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mighty force in holding the Japanese true to a high standard in matters of taste, by combining “æsthetic eclecticism of the most fastidious nature with the severest canons of simplicity and austerity.” The end has been achieved not so much by the elaborate code as through what it stands for; the ceremony being in reality a gathering of connoisseurs to view works of art, each of which to win favor must meet the requirements of the most exacting taste. Out of the æsthetic necessity of making fitting disposition of the flowers introduced into the tea-room, grew the art of Ike-bana, or flower arrangement. This has gradually come to have an elaborate code of its own, and several distinct “ schools” have-arisen. In a general way it may be said that the art consists in arranging flowers with regard to harmonious composition of line, while keeping in mind certain poetic analogies which must not be violated, and the appearance of vitality and natural growth. Here, again, the principles of composition in painting find their application.
Still another application is found in landscape gardening, which in the hands of the Japanese is also a fine art. This too has its different “schools” and its special code of rules, formulated during the many centuries of development at the hands of successive generations of artists.
Japan is, in truth, a shining example of the essential unity of all the arts, and illustrates admirably the truth of the old saying, Natura artis magister (Nature the mistress of art). Unfortunately, what has been said in this chapter applies more to Old Japan than to the Japan of to-day. Modern Japan, whether rightly or wrongly, is becoming tired of being praised for æsthetic excellence, and is more anxious to be appraised and appreciated for its material, social, commercial, and political “progress.” To the cultivated Japanese, who regard art as the highest outcome and flowering of civilization, this tendency is not encouraging. And as to the future of Japanese art, its perpetuation must come from excluding rather than attempting to amalgamate Western ideas. In the impressive words of Okakura, the outcome will be “victory from within, or a mighty death without.”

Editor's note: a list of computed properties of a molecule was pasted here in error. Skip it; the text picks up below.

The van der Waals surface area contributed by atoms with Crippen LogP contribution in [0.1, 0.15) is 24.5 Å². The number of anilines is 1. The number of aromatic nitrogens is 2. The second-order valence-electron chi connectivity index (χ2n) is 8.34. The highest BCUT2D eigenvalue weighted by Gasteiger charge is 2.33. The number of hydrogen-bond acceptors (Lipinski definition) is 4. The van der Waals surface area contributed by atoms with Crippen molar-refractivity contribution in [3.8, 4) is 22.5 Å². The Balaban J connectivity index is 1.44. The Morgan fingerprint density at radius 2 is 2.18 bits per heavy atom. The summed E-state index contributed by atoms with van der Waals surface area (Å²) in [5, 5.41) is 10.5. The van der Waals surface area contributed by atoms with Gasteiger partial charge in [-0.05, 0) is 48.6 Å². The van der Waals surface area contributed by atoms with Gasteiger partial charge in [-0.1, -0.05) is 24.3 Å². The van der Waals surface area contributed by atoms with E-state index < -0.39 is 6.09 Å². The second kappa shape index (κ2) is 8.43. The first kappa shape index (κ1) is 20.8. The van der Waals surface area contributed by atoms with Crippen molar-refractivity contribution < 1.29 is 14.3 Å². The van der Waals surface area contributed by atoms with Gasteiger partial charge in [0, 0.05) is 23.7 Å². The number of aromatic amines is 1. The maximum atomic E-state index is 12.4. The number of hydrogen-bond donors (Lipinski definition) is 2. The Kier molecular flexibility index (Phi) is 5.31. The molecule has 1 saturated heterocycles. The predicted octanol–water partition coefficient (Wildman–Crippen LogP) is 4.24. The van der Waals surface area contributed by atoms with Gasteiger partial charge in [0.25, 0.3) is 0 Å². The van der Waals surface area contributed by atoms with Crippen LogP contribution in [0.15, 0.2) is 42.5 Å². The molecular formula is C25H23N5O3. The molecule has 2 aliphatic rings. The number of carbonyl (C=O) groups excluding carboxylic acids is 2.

Painting : “ The Pictorial Arts of Japan ” (Anderson); “Cata
logue of Japanese and Chinese Paintings in the British Mu
seum" (Anderson); “The Painters of Japan" (Morrison). Prints : " An Outline of the History of Ukiyo-ye” (Fenollosa);
“Geschichte des Japanischen Farbenholzschnitts” (Seidlitz); “Japanese Illustration” (Strange); “ Japanese Wood Engravings" (Anderson); “Japanese Wood-cutting and Wood
cut Printing” (Tokuno). Pottery : “ Catalogue of the Morse Collection of Japanese
Pottery, Museum of Fine Arts, Boston ” (Morse); “Japan : Its History, Art, and Literature” (Brinkley); “Keramic Art
of Japan" (Audsley and Bowes); "L'Art Japonais" (Gonse). Glyptic. Art: “ Histoire de l'Art du Japan,” published by the
Japanese Commission for the Paris Exposition of 1900. This work contains much information about all the arts, not
available elsewhere. Metal Work — Lacquer : “The Industries of Japan” (Rein);
“ Notes on Shippo” (Bowes); “Ornamental Arts of Japan"
(Audsley); "L'Art Japonais" (Gonse); "Japan and its
Art” (Huish). Music: “ The Music and Musical Instruments of Japan”
(Piggott); "Miyako-Dori" (Bevan). Poetry: “ History of Japanese Literature” (Aston); “ Classical